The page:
13 Pages Posted: 10 Mar 2006
Date Written: May 16, 2007
Virtually all business and economics statistics texts incorporate some more-or-less detailed discussion of the similarities between conducting hypothesis tests and criminal trials. Apparently, the authors of these texts believe that students will be better able to understand the relevance and usefulness of hypothesis test procedures by introducing them via the dramatic analogy of the criminal justice system. In this paper, we show that the criminal trial analogy commonly used by business and economics statistics textbook authors to motivate, illustrate and/or demonstrate hypothesis test procedures represents bad statistics and bad pedagogy. We then show how the criminal trial setting can be used correctly to illustrate some important statistical concepts.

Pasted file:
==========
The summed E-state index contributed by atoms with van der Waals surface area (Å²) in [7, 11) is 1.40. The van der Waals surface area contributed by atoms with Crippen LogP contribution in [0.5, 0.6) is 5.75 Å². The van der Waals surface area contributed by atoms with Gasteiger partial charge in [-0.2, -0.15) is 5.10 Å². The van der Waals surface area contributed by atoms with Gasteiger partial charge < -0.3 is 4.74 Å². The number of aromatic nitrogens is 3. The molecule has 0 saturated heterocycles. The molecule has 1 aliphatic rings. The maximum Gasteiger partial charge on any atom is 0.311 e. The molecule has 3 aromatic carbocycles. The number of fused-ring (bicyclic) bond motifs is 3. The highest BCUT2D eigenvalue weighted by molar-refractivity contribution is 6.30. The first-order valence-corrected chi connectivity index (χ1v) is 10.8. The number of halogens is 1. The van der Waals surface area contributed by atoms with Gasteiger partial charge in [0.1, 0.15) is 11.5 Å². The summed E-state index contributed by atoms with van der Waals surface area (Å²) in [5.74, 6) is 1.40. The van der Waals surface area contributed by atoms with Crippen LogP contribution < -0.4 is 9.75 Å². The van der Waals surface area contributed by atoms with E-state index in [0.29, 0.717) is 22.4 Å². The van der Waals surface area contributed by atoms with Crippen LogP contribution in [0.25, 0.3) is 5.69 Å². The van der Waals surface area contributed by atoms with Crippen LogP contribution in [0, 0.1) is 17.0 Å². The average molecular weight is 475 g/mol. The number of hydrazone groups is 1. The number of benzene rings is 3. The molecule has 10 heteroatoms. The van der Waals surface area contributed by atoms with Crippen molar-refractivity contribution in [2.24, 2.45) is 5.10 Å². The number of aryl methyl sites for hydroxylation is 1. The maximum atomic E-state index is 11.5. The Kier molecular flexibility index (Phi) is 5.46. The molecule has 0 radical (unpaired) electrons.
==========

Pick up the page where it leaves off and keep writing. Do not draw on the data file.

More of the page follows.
Keywords: hypothesis tests, criminal trials, Neyman-Pearson hypothesis test procedures
JEL Classification: A22, C12, K14
Suggested Citation: Suggested Citation
Liu, Tung and Stone, Courtenay C., Law and Statistical Disorder: Statistical Hypothesis Test Procedures and the Criminal Trial Analogy (May 16, 2007). Available at SSRN: https://ssrn.com/abstract=887964 or http://dx.doi.org/10.2139/ssrn.887964